DIRECTED BY Jim Jarmusch
STARRING Tom Waits, Iggy Pop, Jack White, Meg White, Bill Murray, Steve Coogan
Opens October 22, Cert 15, 96 mins
Shot chiefly in four bursts (between '86 and last year), this is Jarmusch's low-key, long-nurtured pet project: a series of short vignettes in which various characters sit around talking. The common link is that, while they do, they're fuelling up on caffeine and nicotine: a process which encourages cinematographers from Robby Muller to Tom DiCillo to have stylish fun with black and white. As with any set of shorts, some work better than others. The topics discussed across the table range from fame to green tea, but the success or failure of any scene lies largely with the cast. They're nearly all names you're curious to see, and while some are brilliantly charismatic, others fall flat on their arses. Roberto Benigni and Steven Wright get the ball rolling, very slowly. There's comic misunderstanding as Mr Wacky and Mr Deadpan bewilder each other. Then Steve Buscemi's explaining the true story of Elvis' 'disappearance' to Mystery Train star Cinqué Lee.
There are further debates between Mafioso types, and a couple of scenes in which next to nothing happens. In one, a girl sits smoking while "Crimson And Clover" by Tommy James & The Shondells plays. It's oddly affecting, but nobody could tell you why. Soon, the standouts (and celebs) mount up. Waits and Iggy meet, decide that just one cigarette doesn't mean you haven't kicked smoking, and quibble over which of them's most famous. Iggy recommends a drummer; Tom bristles at being patronised, claims he's a part-time doctor. It's electric. The White Stripes are less so, as Jack drones on to an impassive Meg about Nikola Tesla's inventions. Jarmusch's own favourite scene sees Cate Blanchett parodying both herself as a superstar on a promo trip and her visiting white-trash cousin: she's extraordinary as each polar opposite. The very notion of Bill Murray chewing the fat with RZA and GZA of Wu-Tang Clan is a peach, made friskier by the rappers' way of calling the actor. "Bill Murray" to his face and muttering, "Who you gonna call?" Warhol legend Taylor Mead is effortlessly poetic. And the surprise triumph is the encounter between Steve Coogan and Alfred Molina. Coogan plays arrogant, yawning at the less famous man and looking at his watch, until Spike Jonze phones Molina, after which Steve's kissing Alf's butt. It's very self-aware and funny.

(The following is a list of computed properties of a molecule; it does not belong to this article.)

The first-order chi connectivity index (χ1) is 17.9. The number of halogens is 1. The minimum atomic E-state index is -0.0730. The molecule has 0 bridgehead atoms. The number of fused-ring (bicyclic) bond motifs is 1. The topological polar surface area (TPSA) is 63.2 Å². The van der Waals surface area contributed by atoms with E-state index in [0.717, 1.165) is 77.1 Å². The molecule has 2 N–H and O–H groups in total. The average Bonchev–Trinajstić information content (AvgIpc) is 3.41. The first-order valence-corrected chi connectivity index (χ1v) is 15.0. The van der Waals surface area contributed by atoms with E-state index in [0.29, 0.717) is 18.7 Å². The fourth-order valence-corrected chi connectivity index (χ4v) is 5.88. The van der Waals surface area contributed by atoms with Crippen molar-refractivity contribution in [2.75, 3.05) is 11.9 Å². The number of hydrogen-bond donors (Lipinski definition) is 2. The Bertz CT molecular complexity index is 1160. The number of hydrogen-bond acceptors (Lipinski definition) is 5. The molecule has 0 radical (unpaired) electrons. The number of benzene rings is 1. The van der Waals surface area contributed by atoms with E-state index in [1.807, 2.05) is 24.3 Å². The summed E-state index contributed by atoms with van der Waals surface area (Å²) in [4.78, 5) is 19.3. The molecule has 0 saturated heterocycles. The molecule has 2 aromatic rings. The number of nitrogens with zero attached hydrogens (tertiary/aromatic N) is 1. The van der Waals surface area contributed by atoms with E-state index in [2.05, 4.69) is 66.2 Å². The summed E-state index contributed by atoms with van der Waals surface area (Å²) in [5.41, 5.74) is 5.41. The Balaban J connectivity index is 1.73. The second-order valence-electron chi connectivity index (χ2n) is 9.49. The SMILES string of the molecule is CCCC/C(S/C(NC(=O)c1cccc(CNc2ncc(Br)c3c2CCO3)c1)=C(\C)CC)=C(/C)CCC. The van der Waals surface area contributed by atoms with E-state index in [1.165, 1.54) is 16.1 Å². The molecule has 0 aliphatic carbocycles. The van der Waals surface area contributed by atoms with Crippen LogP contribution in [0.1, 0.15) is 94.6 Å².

Not every miniature moves mountains here, but there are many moments of magic.
Rating: 4 / 10